• April 02, 2024

    Bills Tying Incentives To Card Check Could Be Preempted

    Southern state legislatures recently have shown an interest in bills that would bar businesses that receive state economic incentives from voluntarily recognizing unions based on authorization cards, and experts expect the concept to spread even as questions remain about whether such measures are preempted by federal labor law.

  • April 02, 2024

    Transportation Department Finalizes New Train Crew Size Rule

    The U.S. Department of Transportation's Federal Railroad Administration on Tuesday finalized a rule requiring freight trains to be operated with at least two people, forging ahead with a mandate long supported by rail workers' unions and safety advocates, but one that major rail carriers have decried as unnecessary and costly.

  • April 02, 2024

    Worker In NLRB GC's Rules Remedy Case Asks For Atty Fees

    A worker requested attorney fees and costs as a make-whole remedy in an unfair labor practice case in which the NLRB's general counsel pushed for broadened relief in work rule disputes, arguing that he had to hire private counsel in his challenge to a mortgage lender's employment agreement.

  • April 02, 2024

    4 Mass. Rulings You May Have Missed In March

    A former Harvard Business School professor who was denied tenure after his angry emails to a restaurant went viral was among the winners from a slate of recent Massachusetts state court decisions, which also addressed claims about "forever chemicals" in firefighting gear and a popular gym shut down during the pandemic.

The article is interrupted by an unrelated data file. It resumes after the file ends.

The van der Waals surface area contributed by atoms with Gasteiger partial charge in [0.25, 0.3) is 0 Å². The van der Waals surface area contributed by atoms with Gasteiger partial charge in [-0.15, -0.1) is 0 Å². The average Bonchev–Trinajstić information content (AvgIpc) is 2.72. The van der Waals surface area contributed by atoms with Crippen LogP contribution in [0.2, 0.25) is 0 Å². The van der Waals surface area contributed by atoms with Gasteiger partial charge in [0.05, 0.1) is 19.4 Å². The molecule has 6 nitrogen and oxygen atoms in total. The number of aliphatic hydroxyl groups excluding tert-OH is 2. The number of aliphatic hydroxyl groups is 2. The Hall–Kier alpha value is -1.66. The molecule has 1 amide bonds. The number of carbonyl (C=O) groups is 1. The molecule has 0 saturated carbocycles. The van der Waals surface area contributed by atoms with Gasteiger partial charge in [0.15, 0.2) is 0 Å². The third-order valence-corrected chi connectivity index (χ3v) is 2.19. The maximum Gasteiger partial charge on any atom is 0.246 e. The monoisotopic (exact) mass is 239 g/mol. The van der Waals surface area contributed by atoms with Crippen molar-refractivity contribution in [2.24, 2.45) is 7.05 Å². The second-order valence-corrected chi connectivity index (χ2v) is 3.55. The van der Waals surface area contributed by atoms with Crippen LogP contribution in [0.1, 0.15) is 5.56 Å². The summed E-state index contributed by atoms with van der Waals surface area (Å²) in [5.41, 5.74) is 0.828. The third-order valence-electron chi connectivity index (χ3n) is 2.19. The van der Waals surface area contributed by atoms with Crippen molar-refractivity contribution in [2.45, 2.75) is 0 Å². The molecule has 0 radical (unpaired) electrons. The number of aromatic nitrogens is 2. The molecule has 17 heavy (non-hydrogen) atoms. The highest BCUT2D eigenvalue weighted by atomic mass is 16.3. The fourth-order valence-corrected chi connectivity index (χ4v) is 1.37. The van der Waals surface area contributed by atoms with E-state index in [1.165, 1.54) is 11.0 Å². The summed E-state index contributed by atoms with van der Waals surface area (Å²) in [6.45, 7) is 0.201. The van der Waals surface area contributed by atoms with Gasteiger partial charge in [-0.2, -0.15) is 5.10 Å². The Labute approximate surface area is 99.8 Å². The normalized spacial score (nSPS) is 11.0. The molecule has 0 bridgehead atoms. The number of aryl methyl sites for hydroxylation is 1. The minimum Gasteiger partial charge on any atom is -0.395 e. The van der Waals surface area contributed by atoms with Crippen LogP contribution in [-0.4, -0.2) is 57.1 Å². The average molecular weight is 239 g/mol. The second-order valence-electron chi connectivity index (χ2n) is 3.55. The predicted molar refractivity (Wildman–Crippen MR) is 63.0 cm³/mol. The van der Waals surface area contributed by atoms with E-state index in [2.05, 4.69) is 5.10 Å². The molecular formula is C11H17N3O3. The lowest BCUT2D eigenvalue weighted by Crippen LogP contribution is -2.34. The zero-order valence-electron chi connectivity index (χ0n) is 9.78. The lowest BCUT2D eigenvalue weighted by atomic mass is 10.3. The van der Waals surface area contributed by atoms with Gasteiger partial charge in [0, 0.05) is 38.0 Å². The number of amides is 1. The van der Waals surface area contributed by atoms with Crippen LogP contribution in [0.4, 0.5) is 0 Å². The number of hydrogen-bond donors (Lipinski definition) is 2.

• April 02, 2024

    $40M Union Pension Dispute To Head Back To Arbitrator

    A Michigan federal judge stood firm on his decision to send a roughly $40 million dispute between a demolition company and a union pension fund back to an arbitrator, rejecting the company's bid for him to reconsider his opinion.

  • April 02, 2024

    Calif. Bill Would Provide After-Hours 'Right To Disconnect'

    A California state lawmaker has introduced a first-of-its-kind bill that would give workers the right to ignore emails, text messages and phone calls from their employers after they clock out.

  • April 02, 2024

    Scholars Back Lower Bar For NLRB Injunction At High Court

    A group of labor law professors defended the National Labor Relations Board's ability to dodge certain injunction requirements placed on private parties in a brief to the U.S. Supreme Court, recommending the justices side with the agency over Starbucks in a dispute about how the NLRB obtains injunctions.

  • April 02, 2024

    Plastics Co. Asks 3rd Circ. To Back Order Denying Rehire

    A plastics manufacturer called on the Third Circuit to uphold an arbitration award that denied reinstatement to a fired worker in Delaware, contending that the arbitrator correctly used an evidentiary doctrine to block a rehire remedy because the company found out the worker was intoxicated after his termination.